Following in his father’s footsteps, Fonke served seven years in the Air Force after completing his bachelor degree in psychology at East Carolina University in 1975. In fact, the four oldest Fonke boys all served in the Air Force. Tragically, the oldest, Don who was a captain, died in an accident while in a recreation exercise which involved taking the wives aboard the plane. Sadly, his wife was also on that flight.  

After Fonke’s contract with the Air Force was up, he married his wife Caroline whom he met on a cruise ship and embarked on another type of career path to help others: chiropractic medicine. After graduating from Life University’s doctoral chiropractic program in Marietta, Georgia, Fonke returned to the army town he called “home” to open Fayetteville Chiropractic. He has been in business since 1992. 

Fonke shared, “My family has lived here longer than anywhere else. Fayetteville was always home and I was always ready to be back here.” 


Suzanne Pennink

Owner/Realtor at Coldwell Banker

Daughter of the late Colonel Tommy Parkinson, WWII and Korean War veteran

Suzanne Pennink has made a name for herself in the real estate business here in Fayetteville. She and her husband, Dr. Menno Pennink, could be thought of as a "power couple" of the All-America City (but a little bit more seasoned) with their overseas upbringings, philanthropic efforts and love of the downtown and the ongoing crusade for revitalization.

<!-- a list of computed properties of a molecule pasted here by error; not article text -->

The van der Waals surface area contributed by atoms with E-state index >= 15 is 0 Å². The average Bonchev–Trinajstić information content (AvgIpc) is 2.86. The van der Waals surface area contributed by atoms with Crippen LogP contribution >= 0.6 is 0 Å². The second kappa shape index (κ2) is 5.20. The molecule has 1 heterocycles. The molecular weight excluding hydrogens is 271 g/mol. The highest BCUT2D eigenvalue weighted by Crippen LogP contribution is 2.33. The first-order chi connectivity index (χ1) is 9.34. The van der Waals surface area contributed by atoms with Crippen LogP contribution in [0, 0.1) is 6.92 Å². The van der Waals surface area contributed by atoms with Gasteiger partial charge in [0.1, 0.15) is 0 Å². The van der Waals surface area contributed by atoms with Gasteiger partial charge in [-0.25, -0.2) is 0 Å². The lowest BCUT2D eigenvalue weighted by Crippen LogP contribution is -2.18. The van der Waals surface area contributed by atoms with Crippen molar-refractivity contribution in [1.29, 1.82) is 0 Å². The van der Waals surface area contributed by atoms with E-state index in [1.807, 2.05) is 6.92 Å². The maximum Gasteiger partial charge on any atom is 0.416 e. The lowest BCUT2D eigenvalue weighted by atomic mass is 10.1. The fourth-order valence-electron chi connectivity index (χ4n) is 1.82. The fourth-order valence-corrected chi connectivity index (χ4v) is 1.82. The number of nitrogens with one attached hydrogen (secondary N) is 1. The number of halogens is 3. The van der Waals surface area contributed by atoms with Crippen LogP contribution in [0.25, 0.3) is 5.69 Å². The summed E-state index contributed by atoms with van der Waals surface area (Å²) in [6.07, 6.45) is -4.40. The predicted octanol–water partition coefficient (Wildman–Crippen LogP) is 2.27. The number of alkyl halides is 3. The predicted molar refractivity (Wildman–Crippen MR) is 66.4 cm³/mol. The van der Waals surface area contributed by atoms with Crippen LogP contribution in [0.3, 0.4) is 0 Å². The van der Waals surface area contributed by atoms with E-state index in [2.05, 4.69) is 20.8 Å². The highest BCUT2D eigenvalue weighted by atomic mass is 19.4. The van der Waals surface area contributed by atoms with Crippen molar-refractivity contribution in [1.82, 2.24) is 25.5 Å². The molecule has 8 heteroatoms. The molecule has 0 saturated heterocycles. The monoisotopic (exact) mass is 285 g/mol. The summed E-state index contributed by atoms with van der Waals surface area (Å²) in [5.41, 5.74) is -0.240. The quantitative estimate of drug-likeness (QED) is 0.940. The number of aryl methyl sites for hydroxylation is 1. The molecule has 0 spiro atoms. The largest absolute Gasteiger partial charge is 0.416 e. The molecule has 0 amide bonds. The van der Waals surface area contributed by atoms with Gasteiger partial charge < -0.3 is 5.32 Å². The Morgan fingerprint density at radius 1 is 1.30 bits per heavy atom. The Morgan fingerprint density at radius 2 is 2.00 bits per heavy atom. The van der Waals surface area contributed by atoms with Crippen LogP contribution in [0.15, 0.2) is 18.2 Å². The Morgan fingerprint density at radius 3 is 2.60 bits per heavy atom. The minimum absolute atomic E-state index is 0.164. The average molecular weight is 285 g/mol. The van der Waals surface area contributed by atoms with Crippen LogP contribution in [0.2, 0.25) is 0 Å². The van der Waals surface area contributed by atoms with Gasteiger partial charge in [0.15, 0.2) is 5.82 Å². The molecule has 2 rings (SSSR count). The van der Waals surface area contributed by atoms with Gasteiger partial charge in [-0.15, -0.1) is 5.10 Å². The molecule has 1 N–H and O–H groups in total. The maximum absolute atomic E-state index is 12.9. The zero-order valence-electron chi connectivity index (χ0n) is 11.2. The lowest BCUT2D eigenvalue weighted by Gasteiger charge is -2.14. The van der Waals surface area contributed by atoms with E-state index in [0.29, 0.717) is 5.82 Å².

The daughter of Colonel Tommy Parkinson and his wife Blanche, Pennink recounted her journey from Europe back to the land of the free. “We sailed from Germany on a ship and that’s where I celebrated my 13th birthday. I remember when we arrived at Fort Bragg, it was the dead of winter, January 1960,” shared Pennink. “Back in the day, they had no regard as to what it would be like to walk into a new school in the middle of the year. Maybe they do things differently now.” With the ever-changing military, now May through September is known as “PCS season” (permanent change in station). As the only daughter of a colonel in the 82nd Airborne Division, Pennink was born in Detroit and lived in Fort Campbell, Kentucky, Japan, Fort Sill, Oklahoma and Germany before coming to Fayetteville.

Pennink dug deep into her memory bank and she recalled that her time at Alexander Graham Junior High School and Fayetteville High School (now Terry Sanford), was her first experiences ever at non-military places of learning.  And since it was the 1960s, segregation was in full swing.  “The first thing I noticed is that there were no black children. Going to military schools, there was always a mix of races. It was shocking. I just didn’t know why anyone would do that,” emphasized Pennink.